As much as Star of Jupiter reflects an artist, a group and a concept absolutely planted in the new millennium and clearly committed to moving full speed ahead, Rosenwinkel hasn't entirely deserted the traditional roots of his music; "Mr. Hope" swings unabashedly, and during his solo, Rosenwinkel peppers his sophisticated linear phrases with brief, Wes Montgomery-inspired octaves, while Parks' piano solo navigates the song's changes with effortless aplomb, over Revis' sinewy walking bass line and Faulkner's similarly muscular support. "A Shifting Design" swings even harder, with Rosenwinkel's ability to vocalize both its knotty theme and his light-speed, set-defining solo something that might be impossible to believe, were the hard evidence not right in front of your very ears. Parks, too, contributes a potent solo in a series of trade-offs with Faulkner who, having just entered his twenties in 2011, is absolutely someone to watch, and watch closely.
Still, as much as Rosenwinkel's quartet is rooted in the deeper jazz tradition, there are equal parts more modernistic concerns. "Heavenly Bodies" somehow exists in the same sphere as groups like Radiohead (albeit with a much more organic groove), as does the patiently unfolding but inevitably more dramatic "Deja Vu," though Rosenwinkel's ability to shock and stun with absolute, joyous unpredictabilityjust as it begins to seem clear where his writing is headedhas never been more compelling. The title track closes the set with a kind of 21st century schizoid sambafrenetic, at times, with Rosenwinkel's overdriven tone combining with Parks, Revis and Faulkner to give it tremendous weight, even as his solo marries thematic idiosyncrasies with broad intervallic leaps and rapid-fire motifs to further raise the heat and set things up for Parks' equally pyrotechnic Fender Rhodes solo.
Rosenwinkel has experimented with electro-centric music on 2003's Heartcore (Verve), but that was a more decided studio concoction in the real sense of the word, largely performed, sampled and programmed by the guitarist with the addition of friends including bassist Ben Street and drummer Jeff Ballard on select tracks coming after the fact. Star of Jupiter is also a studio recording, it's true, but one possessing the unbridled energy, strength of chemistry and profound unpredictability of a live recording. The closest album in Rosenwinkel's discography to Star of Jupiter may be 2005's Deep Song (Verve), but if that album sported considerable star power, with the participation of saxophonist Joshua Redman and pianist Brad Mehldau, it's easily trumped by this record.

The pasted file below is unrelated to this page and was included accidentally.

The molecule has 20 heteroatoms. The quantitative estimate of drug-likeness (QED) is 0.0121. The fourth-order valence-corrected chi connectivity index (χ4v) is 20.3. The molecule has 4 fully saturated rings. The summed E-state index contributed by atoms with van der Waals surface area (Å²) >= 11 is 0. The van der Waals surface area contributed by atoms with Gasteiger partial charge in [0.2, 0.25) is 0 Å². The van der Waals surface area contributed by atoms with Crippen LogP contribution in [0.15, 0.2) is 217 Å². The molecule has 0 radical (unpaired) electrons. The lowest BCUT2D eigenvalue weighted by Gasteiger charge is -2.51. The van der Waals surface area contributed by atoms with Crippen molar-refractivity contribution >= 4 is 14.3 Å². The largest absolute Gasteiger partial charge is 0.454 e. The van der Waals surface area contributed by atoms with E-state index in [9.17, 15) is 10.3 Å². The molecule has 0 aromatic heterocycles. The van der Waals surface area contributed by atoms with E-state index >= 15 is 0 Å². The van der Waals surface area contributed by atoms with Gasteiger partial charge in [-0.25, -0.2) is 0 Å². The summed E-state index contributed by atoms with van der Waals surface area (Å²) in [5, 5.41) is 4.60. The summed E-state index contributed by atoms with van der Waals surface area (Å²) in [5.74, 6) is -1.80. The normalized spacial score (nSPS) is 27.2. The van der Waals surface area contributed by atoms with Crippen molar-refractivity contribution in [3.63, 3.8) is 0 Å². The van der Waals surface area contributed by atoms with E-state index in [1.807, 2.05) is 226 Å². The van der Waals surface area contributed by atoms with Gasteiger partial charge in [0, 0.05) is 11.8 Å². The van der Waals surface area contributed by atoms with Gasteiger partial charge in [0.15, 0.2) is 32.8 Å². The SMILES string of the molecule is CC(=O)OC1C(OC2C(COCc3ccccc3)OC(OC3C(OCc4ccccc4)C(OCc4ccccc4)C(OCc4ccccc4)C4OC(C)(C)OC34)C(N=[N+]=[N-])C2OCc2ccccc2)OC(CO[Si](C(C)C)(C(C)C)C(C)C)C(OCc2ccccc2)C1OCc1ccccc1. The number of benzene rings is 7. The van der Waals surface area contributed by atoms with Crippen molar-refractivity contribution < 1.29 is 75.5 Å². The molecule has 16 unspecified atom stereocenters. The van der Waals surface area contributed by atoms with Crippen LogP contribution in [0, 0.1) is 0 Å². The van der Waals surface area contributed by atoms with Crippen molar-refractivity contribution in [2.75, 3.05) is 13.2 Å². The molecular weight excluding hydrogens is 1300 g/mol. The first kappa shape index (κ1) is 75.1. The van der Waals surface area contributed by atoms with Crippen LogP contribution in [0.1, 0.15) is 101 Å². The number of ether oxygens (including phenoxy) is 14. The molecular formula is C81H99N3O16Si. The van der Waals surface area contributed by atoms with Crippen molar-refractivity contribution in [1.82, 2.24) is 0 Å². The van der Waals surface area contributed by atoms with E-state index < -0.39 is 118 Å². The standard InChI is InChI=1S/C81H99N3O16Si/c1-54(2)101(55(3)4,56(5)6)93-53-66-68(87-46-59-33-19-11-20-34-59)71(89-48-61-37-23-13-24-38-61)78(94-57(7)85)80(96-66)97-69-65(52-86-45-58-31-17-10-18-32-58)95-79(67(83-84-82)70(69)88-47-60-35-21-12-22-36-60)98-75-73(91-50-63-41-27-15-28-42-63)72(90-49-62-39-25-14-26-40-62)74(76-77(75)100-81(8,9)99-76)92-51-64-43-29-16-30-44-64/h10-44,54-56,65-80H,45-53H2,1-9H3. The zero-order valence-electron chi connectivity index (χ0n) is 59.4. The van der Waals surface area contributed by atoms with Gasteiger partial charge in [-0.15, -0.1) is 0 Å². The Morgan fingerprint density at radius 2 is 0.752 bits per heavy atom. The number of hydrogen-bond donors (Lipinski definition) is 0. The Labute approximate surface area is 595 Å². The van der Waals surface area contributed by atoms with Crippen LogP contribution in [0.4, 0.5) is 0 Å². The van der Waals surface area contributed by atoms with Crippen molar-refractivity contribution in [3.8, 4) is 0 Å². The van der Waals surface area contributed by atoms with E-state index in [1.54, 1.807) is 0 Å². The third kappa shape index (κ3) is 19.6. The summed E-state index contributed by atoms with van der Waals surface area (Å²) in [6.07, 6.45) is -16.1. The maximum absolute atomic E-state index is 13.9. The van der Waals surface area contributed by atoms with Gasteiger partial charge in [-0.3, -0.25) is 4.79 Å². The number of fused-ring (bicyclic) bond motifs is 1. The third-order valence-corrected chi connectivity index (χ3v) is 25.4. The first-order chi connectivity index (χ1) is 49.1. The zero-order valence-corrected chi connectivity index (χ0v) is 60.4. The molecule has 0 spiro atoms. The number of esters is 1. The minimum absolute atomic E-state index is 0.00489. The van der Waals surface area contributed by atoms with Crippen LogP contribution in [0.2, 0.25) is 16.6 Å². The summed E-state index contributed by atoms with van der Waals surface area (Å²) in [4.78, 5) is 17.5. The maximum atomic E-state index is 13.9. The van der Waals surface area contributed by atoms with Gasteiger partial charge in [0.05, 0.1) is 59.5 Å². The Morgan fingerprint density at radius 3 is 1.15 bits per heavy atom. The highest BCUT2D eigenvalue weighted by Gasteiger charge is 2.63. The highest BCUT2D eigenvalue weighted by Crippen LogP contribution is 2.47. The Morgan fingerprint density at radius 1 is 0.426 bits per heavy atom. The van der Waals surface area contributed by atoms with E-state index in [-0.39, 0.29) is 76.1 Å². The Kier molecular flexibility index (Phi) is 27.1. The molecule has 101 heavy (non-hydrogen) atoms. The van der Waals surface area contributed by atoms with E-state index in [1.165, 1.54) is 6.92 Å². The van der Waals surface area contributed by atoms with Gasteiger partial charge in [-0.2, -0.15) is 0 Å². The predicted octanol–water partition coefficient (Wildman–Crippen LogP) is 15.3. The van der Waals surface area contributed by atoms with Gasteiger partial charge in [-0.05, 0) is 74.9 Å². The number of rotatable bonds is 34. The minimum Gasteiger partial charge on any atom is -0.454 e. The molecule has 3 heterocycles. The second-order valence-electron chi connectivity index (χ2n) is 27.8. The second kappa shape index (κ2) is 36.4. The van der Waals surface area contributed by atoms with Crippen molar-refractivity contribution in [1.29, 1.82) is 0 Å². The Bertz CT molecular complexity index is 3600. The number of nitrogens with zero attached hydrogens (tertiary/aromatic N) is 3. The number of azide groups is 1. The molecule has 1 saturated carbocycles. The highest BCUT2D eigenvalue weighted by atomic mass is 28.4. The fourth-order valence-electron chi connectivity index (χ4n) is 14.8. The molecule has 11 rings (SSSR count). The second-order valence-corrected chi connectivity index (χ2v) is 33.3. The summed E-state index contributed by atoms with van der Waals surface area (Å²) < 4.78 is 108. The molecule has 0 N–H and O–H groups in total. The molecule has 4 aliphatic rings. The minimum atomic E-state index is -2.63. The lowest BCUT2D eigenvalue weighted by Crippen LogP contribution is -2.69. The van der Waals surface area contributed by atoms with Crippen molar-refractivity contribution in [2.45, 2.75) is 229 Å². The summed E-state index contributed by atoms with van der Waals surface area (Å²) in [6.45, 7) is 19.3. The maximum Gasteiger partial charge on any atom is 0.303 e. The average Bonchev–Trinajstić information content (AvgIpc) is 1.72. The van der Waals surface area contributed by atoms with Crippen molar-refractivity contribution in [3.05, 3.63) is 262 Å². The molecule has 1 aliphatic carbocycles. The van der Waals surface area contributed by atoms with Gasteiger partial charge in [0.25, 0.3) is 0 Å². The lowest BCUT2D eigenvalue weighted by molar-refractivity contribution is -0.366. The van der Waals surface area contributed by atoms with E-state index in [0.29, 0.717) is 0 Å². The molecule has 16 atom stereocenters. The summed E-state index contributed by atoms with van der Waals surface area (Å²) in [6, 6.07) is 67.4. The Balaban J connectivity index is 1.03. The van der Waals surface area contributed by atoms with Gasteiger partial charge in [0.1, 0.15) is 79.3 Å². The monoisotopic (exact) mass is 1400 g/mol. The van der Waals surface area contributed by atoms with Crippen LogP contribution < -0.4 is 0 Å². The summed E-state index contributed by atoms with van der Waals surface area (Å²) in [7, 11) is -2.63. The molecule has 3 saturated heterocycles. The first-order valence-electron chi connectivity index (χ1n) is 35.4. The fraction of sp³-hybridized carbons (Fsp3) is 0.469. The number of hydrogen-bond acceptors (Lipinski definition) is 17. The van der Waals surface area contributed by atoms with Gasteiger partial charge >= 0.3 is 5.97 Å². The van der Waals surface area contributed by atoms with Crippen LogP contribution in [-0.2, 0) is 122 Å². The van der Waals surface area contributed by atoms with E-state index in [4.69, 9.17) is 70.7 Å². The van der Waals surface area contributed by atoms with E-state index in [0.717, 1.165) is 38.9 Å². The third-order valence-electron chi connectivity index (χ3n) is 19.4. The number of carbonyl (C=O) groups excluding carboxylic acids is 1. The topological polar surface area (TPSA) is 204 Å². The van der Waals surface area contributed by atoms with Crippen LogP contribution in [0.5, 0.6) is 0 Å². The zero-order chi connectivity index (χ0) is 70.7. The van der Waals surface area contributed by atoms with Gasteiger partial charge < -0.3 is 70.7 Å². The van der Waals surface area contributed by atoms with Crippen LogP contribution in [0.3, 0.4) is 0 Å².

Star of Jupiter is a hands-down, flat-out contemporary classic that successfully captures the power, interaction and reckless abandon of a group that may be new for Rosenwinkel but, in the strength of its performance of some of the guitarist's most forward-looking writing ever, will hopefully have the opportunity to last beyond the one record/one tour that seems endemic to so many jazz artists these days.
Tracks: CD1: Gamma Band; Welcome Home; Something, Sometime; Mr. Hope; Heavenly Bodies; Homage A'Mitch. CD2: Spirit Kiss; kurt 1; Under It All; A Shifting Design; Deja Vu; Star of Jupiter.
Personnel: Kurt Rosenwinkel: guitar, voice; Aaron Parks: piano, Rhodes, organ, Wurlitzer, tack piano; Eric Revis: acoustic bass; Justin Faulkner: drums.